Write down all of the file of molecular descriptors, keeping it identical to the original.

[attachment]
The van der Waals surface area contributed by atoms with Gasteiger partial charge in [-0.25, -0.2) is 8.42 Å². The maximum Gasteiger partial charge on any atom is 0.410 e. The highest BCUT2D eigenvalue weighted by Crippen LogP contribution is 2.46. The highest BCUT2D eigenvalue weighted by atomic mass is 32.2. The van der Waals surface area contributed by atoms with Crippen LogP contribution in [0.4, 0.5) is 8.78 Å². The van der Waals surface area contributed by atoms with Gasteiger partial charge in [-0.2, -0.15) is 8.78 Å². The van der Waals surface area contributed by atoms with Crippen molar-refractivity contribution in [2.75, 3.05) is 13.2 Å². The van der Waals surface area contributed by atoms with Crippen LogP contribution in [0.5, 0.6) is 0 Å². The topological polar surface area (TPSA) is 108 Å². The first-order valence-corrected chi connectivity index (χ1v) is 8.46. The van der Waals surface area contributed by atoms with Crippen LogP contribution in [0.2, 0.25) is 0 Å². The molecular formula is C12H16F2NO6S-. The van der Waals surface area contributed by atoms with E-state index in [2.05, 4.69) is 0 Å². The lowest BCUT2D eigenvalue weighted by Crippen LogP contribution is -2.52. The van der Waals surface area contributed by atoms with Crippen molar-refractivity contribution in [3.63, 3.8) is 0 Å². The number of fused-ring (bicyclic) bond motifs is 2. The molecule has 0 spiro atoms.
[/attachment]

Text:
The van der Waals surface area contributed by atoms with Gasteiger partial charge in [-0.25, -0.2) is 8.42 Å². The maximum Gasteiger partial charge on any atom is 0.410 e. The highest BCUT2D eigenvalue weighted by Crippen LogP contribution is 2.46. The highest BCUT2D eigenvalue weighted by atomic mass is 32.2. The van der Waals surface area contributed by atoms with Crippen LogP contribution in [0.4, 0.5) is 8.78 Å². The van der Waals surface area contributed by atoms with Gasteiger partial charge in [-0.2, -0.15) is 8.78 Å². The van der Waals surface area contributed by atoms with Crippen molar-refractivity contribution in [2.75, 3.05) is 13.2 Å². The van der Waals surface area contributed by atoms with Crippen LogP contribution in [0.5, 0.6) is 0 Å². The topological polar surface area (TPSA) is 108 Å². The first-order valence-corrected chi connectivity index (χ1v) is 8.46. The van der Waals surface area contributed by atoms with Crippen LogP contribution in [0.2, 0.25) is 0 Å². The molecular formula is C12H16F2NO6S-. The van der Waals surface area contributed by atoms with E-state index in [2.05, 4.69) is 0 Å². The lowest BCUT2D eigenvalue weighted by Crippen LogP contribution is -2.52. The van der Waals surface area contributed by atoms with Crippen molar-refractivity contribution in [3.63, 3.8) is 0 Å². The number of fused-ring (bicyclic) bond motifs is 2. The molecule has 0 spiro atoms.